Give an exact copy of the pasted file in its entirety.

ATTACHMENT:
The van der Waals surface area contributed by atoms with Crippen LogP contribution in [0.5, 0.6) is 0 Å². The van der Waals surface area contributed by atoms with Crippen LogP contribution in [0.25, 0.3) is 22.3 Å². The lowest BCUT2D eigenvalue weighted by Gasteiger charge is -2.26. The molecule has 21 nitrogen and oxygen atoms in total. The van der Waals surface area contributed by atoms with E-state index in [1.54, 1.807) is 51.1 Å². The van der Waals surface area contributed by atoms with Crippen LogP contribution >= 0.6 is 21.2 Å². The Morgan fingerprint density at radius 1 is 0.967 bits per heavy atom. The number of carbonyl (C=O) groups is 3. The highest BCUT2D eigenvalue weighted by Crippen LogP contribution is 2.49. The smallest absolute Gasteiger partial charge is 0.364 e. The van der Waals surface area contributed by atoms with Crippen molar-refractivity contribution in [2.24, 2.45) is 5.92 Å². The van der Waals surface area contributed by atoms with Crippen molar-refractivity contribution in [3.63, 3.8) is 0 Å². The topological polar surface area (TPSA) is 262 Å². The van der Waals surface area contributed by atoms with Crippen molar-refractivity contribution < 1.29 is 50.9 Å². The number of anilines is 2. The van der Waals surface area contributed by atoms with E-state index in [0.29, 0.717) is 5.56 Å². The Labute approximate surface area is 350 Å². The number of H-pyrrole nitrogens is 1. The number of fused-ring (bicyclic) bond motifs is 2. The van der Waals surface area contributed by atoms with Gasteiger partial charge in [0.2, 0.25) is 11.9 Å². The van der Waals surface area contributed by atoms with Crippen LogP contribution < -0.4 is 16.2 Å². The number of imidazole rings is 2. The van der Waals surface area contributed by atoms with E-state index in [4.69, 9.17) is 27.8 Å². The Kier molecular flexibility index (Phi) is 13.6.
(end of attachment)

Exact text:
The van der Waals surface area contributed by atoms with Crippen LogP contribution in [0.5, 0.6) is 0 Å². The van der Waals surface area contributed by atoms with Crippen LogP contribution in [0.25, 0.3) is 22.3 Å². The lowest BCUT2D eigenvalue weighted by Gasteiger charge is -2.26. The molecule has 21 nitrogen and oxygen atoms in total. The van der Waals surface area contributed by atoms with E-state index in [1.54, 1.807) is 51.1 Å². The van der Waals surface area contributed by atoms with Crippen LogP contribution >= 0.6 is 21.2 Å². The Morgan fingerprint density at radius 1 is 0.967 bits per heavy atom. The number of carbonyl (C=O) groups is 3. The highest BCUT2D eigenvalue weighted by Crippen LogP contribution is 2.49. The smallest absolute Gasteiger partial charge is 0.364 e. The van der Waals surface area contributed by atoms with Crippen molar-refractivity contribution in [2.24, 2.45) is 5.92 Å². The van der Waals surface area contributed by atoms with Crippen molar-refractivity contribution in [3.63, 3.8) is 0 Å². The topological polar surface area (TPSA) is 262 Å². The van der Waals surface area contributed by atoms with Crippen molar-refractivity contribution < 1.29 is 50.9 Å². The number of anilines is 2. The van der Waals surface area contributed by atoms with E-state index in [0.29, 0.717) is 5.56 Å². The Labute approximate surface area is 350 Å². The number of H-pyrrole nitrogens is 1. The number of fused-ring (bicyclic) bond motifs is 2. The van der Waals surface area contributed by atoms with Gasteiger partial charge in [0.2, 0.25) is 11.9 Å². The van der Waals surface area contributed by atoms with Crippen LogP contribution < -0.4 is 16.2 Å². The number of imidazole rings is 2. The van der Waals surface area contributed by atoms with E-state index in [4.69, 9.17) is 27.8 Å². The Kier molecular flexibility index (Phi) is 13.6.